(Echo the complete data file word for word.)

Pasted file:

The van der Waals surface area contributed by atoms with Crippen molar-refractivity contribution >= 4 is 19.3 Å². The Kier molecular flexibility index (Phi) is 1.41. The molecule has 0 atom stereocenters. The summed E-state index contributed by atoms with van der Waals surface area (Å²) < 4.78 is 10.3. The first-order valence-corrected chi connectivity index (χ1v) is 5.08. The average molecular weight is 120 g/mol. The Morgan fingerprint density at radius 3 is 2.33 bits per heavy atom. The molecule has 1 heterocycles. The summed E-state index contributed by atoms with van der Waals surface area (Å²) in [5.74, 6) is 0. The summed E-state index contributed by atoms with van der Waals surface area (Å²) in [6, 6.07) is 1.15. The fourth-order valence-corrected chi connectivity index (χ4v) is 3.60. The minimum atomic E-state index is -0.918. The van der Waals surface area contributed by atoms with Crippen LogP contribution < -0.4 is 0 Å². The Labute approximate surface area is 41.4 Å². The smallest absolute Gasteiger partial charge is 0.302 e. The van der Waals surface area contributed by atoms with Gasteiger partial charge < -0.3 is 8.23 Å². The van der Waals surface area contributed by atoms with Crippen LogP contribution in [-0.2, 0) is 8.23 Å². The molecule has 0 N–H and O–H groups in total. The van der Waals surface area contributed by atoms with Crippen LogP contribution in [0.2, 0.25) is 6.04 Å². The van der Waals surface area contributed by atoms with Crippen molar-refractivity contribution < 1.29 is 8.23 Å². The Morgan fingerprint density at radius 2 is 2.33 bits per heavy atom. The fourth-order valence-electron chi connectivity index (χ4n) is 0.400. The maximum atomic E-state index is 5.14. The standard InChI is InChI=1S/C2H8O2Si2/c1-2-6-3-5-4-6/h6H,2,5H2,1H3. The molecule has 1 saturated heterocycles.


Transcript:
The van der Waals surface area contributed by atoms with Crippen molar-refractivity contribution >= 4 is 19.3 Å². The Kier molecular flexibility index (Phi) is 1.41. The molecule has 0 atom stereocenters. The summed E-state index contributed by atoms with van der Waals surface area (Å²) < 4.78 is 10.3. The first-order valence-corrected chi connectivity index (χ1v) is 5.08. The average molecular weight is 120 g/mol. The Morgan fingerprint density at radius 3 is 2.33 bits per heavy atom. The molecule has 1 heterocycles. The summed E-state index contributed by atoms with van der Waals surface area (Å²) in [5.74, 6) is 0. The summed E-state index contributed by atoms with van der Waals surface area (Å²) in [6, 6.07) is 1.15. The fourth-order valence-corrected chi connectivity index (χ4v) is 3.60. The minimum atomic E-state index is -0.918. The van der Waals surface area contributed by atoms with Crippen LogP contribution < -0.4 is 0 Å². The Labute approximate surface area is 41.4 Å². The smallest absolute Gasteiger partial charge is 0.302 e. The van der Waals surface area contributed by atoms with Gasteiger partial charge < -0.3 is 8.23 Å². The van der Waals surface area contributed by atoms with Crippen LogP contribution in [-0.2, 0) is 8.23 Å². The molecule has 0 N–H and O–H groups in total. The van der Waals surface area contributed by atoms with Crippen LogP contribution in [0.2, 0.25) is 6.04 Å². The van der Waals surface area contributed by atoms with Crippen molar-refractivity contribution < 1.29 is 8.23 Å². The Morgan fingerprint density at radius 2 is 2.33 bits per heavy atom. The fourth-order valence-electron chi connectivity index (χ4n) is 0.400. The maximum atomic E-state index is 5.14. The standard InChI is InChI=1S/C2H8O2Si2/c1-2-6-3-5-4-6/h6H,2,5H2,1H3. The molecule has 1 saturated heterocycles.